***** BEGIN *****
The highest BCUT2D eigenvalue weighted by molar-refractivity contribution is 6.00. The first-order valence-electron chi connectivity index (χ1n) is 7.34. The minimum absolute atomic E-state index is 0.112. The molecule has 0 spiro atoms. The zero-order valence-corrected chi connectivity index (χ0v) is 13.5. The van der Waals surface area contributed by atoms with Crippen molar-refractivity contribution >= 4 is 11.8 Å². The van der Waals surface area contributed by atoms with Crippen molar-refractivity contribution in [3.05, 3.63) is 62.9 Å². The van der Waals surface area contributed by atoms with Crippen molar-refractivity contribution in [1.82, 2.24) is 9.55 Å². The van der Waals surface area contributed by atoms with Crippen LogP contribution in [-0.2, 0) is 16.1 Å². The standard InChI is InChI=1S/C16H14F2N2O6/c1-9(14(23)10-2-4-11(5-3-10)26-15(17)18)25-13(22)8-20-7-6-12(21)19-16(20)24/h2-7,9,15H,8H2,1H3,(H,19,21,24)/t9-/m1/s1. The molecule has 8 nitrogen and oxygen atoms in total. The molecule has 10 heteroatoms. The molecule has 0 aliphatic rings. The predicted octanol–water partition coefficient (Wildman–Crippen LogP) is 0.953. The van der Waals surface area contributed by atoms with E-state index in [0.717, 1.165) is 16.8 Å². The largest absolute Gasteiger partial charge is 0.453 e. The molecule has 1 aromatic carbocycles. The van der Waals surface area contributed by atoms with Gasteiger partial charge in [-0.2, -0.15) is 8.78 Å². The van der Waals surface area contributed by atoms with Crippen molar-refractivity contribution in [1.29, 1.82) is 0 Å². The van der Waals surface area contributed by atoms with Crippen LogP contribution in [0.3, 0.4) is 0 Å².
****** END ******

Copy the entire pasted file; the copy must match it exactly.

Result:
The highest BCUT2D eigenvalue weighted by molar-refractivity contribution is 6.00. The first-order valence-electron chi connectivity index (χ1n) is 7.34. The minimum absolute atomic E-state index is 0.112. The molecule has 0 spiro atoms. The zero-order valence-corrected chi connectivity index (χ0v) is 13.5. The van der Waals surface area contributed by atoms with Crippen molar-refractivity contribution >= 4 is 11.8 Å². The van der Waals surface area contributed by atoms with Crippen molar-refractivity contribution in [3.05, 3.63) is 62.9 Å². The van der Waals surface area contributed by atoms with Crippen molar-refractivity contribution in [1.82, 2.24) is 9.55 Å². The van der Waals surface area contributed by atoms with Crippen LogP contribution in [-0.2, 0) is 16.1 Å². The standard InChI is InChI=1S/C16H14F2N2O6/c1-9(14(23)10-2-4-11(5-3-10)26-15(17)18)25-13(22)8-20-7-6-12(21)19-16(20)24/h2-7,9,15H,8H2,1H3,(H,19,21,24)/t9-/m1/s1. The molecule has 8 nitrogen and oxygen atoms in total. The molecule has 10 heteroatoms. The molecule has 0 aliphatic rings. The predicted octanol–water partition coefficient (Wildman–Crippen LogP) is 0.953. The van der Waals surface area contributed by atoms with E-state index in [0.717, 1.165) is 16.8 Å². The largest absolute Gasteiger partial charge is 0.453 e. The molecule has 1 aromatic carbocycles. The van der Waals surface area contributed by atoms with Gasteiger partial charge in [-0.2, -0.15) is 8.78 Å². The van der Waals surface area contributed by atoms with Crippen molar-refractivity contribution in [1.29, 1.82) is 0 Å². The van der Waals surface area contributed by atoms with Crippen LogP contribution in [0.3, 0.4) is 0 Å².